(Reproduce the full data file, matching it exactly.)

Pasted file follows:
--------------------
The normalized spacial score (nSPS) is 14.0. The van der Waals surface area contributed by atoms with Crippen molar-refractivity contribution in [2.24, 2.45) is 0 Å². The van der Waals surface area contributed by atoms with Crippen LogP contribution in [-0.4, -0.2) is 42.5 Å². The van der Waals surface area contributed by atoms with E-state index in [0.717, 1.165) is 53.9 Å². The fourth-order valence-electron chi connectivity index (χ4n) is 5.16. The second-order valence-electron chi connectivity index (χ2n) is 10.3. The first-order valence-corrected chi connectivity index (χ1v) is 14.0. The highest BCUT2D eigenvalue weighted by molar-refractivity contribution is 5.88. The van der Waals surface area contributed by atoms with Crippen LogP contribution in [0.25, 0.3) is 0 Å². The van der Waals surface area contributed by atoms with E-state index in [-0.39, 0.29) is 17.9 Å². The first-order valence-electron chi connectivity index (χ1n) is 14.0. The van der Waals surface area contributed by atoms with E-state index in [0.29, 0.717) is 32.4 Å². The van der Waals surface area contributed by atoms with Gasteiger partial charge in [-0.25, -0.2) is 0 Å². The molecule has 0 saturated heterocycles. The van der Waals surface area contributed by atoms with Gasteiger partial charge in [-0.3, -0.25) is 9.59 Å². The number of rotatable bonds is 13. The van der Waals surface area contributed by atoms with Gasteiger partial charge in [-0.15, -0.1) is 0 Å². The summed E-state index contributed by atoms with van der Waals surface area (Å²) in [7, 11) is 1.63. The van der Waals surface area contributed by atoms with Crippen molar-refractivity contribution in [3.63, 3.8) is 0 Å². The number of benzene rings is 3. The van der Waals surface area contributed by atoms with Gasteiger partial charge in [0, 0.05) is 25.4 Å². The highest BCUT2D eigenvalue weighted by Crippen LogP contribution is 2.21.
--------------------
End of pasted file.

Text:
The normalized spacial score (nSPS) is 14.0. The van der Waals surface area contributed by atoms with Crippen molar-refractivity contribution in [2.24, 2.45) is 0 Å². The van der Waals surface area contributed by atoms with Crippen LogP contribution in [-0.4, -0.2) is 42.5 Å². The van der Waals surface area contributed by atoms with E-state index in [0.717, 1.165) is 53.9 Å². The fourth-order valence-electron chi connectivity index (χ4n) is 5.16. The second-order valence-electron chi connectivity index (χ2n) is 10.3. The first-order valence-corrected chi connectivity index (χ1v) is 14.0. The highest BCUT2D eigenvalue weighted by molar-refractivity contribution is 5.88. The van der Waals surface area contributed by atoms with Crippen LogP contribution in [0.25, 0.3) is 0 Å². The van der Waals surface area contributed by atoms with E-state index in [-0.39, 0.29) is 17.9 Å². The first-order valence-electron chi connectivity index (χ1n) is 14.0. The van der Waals surface area contributed by atoms with E-state index in [0.29, 0.717) is 32.4 Å². The van der Waals surface area contributed by atoms with Gasteiger partial charge in [-0.25, -0.2) is 0 Å². The molecule has 0 saturated heterocycles. The van der Waals surface area contributed by atoms with Gasteiger partial charge in [-0.3, -0.25) is 9.59 Å². The number of rotatable bonds is 13. The van der Waals surface area contributed by atoms with Gasteiger partial charge in [-0.15, -0.1) is 0 Å². The summed E-state index contributed by atoms with van der Waals surface area (Å²) in [7, 11) is 1.63. The van der Waals surface area contributed by atoms with Crippen molar-refractivity contribution in [3.63, 3.8) is 0 Å². The number of benzene rings is 3. The van der Waals surface area contributed by atoms with Gasteiger partial charge in [0, 0.05) is 25.4 Å². The highest BCUT2D eigenvalue weighted by Crippen LogP contribution is 2.21.